Monday, September 2, 2013

The Day I Said Goodbye to My Youngest Child


MamaPlease Don’t Cry 

When You Say Goodbye!



I thank my God always when I remember you in my prayers,             Philemon 1:4 ESV

It was THE daythe day we actually left my baby at her new home, Eastern University, a few miles outside Philadelphia.

I was told I was not allowed to cry.
“Mom, we’ve done thatno, I don’t want you to cry.”
“Okay, I won’t.”

I defined the meaning of stiff upper lip. When the inevitable quivers came, I straightened up, took a deep breath, swallowed hard, and tightened my mouth.

When the tears threatened to spill over, I squeezed my lids tight and dabbed at the corners of my eyes.

I could do this for my daughter.


She meant it…Amelia really didn’t want me to cry and she knew I was on the verge of tears most of the time. I could so easily go there and then she might go there. And she didn’t want to. Not today. I understood. And so I obeyed. I didn’t cry.

Amelia is attending a small Christian school and is a member of the even smaller honors college, 34 incoming students this year. They were all heading off to a wilderness camping trip where they will bond for the first of many times over the next four years.

There was a small parting ceremony.

Bagels, muffins, coffee. A little worship music. A reflection. Reassurance from Psalm 121 for the parents and families gathered, as well as the students.

…the Lord will watch over your coming and going

    both now and forevermore.

Then it was time to go.

We gave Amelia a hug and a kiss. And well, this time, I just couldn’t hold back any longer. I mean a mama’s gotta cry when she says goodbye to her last baby…at least this mama does.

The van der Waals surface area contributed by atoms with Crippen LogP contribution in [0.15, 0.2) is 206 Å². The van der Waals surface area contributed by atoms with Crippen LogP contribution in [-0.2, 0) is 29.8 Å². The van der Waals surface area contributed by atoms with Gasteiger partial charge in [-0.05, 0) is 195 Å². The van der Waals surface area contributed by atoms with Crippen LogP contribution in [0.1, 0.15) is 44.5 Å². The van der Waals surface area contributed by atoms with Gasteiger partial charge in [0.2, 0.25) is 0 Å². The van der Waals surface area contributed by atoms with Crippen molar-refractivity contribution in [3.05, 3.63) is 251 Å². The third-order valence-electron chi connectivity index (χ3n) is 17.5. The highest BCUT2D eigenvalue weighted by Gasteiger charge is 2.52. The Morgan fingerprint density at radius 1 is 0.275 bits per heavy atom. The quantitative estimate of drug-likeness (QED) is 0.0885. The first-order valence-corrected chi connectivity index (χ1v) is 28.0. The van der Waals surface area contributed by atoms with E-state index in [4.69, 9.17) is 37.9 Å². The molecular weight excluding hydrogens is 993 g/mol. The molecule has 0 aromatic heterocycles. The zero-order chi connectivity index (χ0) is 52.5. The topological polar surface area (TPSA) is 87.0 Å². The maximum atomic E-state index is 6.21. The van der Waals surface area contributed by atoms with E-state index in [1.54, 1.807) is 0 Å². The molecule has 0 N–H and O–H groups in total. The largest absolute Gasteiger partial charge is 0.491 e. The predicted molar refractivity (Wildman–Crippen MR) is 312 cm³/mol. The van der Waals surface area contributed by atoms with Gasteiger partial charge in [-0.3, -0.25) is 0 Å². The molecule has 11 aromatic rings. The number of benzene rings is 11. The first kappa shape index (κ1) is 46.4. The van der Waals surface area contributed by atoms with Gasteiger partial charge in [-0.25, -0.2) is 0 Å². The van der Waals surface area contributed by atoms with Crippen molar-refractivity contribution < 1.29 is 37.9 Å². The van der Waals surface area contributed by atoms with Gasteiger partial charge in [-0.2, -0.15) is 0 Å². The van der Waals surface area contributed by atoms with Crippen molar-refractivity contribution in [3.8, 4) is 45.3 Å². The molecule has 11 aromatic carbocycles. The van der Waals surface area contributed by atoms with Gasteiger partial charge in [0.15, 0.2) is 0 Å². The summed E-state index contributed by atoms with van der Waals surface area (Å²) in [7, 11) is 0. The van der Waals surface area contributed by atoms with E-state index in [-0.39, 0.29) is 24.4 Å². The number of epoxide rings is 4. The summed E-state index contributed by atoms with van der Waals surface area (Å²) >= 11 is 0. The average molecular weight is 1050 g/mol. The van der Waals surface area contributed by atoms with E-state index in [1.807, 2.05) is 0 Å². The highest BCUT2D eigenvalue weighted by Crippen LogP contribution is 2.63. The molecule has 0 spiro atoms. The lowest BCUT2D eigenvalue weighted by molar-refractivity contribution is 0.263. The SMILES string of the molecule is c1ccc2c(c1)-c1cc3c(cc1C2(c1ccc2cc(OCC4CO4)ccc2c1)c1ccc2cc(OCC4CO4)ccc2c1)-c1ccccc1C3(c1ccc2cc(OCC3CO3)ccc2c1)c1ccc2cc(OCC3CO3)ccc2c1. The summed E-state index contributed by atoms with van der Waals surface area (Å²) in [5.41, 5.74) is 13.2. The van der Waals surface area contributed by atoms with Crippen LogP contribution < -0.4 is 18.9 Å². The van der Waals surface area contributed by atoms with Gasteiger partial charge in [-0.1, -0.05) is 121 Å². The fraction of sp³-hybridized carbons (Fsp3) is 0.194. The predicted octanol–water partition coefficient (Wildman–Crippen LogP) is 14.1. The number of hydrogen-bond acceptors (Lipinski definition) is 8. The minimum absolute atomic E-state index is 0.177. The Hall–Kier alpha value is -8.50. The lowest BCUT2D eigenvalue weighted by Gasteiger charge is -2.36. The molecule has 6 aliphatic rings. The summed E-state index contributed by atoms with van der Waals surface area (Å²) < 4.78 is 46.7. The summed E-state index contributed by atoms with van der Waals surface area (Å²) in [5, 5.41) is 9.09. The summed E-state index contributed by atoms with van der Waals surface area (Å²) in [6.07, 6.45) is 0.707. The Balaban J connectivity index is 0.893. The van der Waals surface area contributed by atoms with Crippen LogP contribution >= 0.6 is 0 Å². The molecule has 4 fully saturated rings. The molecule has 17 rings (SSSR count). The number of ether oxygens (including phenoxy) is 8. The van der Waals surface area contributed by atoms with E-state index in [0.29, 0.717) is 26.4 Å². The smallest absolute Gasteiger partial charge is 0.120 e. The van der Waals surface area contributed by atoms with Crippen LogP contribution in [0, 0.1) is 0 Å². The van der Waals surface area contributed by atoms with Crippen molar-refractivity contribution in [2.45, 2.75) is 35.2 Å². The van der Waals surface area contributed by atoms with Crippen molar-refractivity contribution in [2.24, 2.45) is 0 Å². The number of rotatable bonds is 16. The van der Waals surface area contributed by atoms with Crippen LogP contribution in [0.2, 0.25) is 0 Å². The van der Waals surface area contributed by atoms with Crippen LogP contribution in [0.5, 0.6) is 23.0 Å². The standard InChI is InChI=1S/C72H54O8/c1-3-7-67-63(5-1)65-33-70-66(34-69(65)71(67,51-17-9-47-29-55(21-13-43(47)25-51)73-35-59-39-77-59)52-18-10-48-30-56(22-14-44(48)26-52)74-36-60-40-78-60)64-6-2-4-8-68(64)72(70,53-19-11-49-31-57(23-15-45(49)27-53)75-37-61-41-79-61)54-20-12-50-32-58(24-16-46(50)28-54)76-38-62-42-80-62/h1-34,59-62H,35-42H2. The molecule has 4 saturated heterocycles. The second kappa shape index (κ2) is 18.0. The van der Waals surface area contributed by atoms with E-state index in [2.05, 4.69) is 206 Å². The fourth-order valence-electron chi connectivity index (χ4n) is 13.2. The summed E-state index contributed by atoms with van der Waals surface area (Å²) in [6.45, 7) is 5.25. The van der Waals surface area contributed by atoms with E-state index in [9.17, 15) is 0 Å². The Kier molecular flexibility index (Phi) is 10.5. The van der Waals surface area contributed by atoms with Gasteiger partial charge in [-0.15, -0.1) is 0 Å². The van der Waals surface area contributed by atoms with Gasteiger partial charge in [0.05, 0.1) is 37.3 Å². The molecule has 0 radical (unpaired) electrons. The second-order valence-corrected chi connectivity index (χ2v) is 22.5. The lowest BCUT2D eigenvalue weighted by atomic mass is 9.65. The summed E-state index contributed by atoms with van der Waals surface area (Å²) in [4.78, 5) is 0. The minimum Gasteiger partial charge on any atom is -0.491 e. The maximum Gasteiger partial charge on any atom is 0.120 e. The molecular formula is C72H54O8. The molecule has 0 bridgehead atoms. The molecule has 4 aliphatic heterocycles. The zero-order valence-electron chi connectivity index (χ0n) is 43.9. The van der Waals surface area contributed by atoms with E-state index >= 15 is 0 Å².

“No mom, no…I can’t.” Amelia moved away from me.

I gave her one last hug. We couldn’t drag it out any longer.

I turned and took my husband’s arm. He held me for a moment with his gaze. And I burst into tears. But I kept moving toward the door. Glancing back just once.

“It’s okay, Mom.”

I nodded, then walked to our car, crying. Heaving a little, shoulders shaking, the dam broke. It was okay. It was just Chris and me. I was out of Amelia’s view and earshot.

Never to be the first to leave a party…or a parting, I went to climb into the car and realized there was one more photo op. The kids and their mentors were gathering in front of the vans and canoe-hauling truck for one group photo before they were off.

I composed myself, grabbed my camera, and joined the lineup of folks flashing their parting shot. Amelia was already engaged, talking, laughing.

We returned to our car, standing in the open doors, ready to leave. We watched as the caravan rolled away. Chris and I smiled a little tearfully across the car rooftop at one another.

And that was it.

Now it may be that I’ll see my baby again soon. She’s nearby. And I have two other daughters in the Philly area. 

Yet I know, as a mama who has been through this now four times, they may come back. But you can’t go back.

My years of full-time parenting are over.

I believe there is much family joy and celebration, lots of life to seize, many more memories ahead. But this day marked a cataclysmic shift in my life. And I’m going to take a little time to look back, savor the past, and dwell for a spell in thanksgiving for what has been, before I rush toward what is next.

Have you had to let go of anyone lately? How’d you do? I’d love to hear about it…

First appeared at Circles of Faith...

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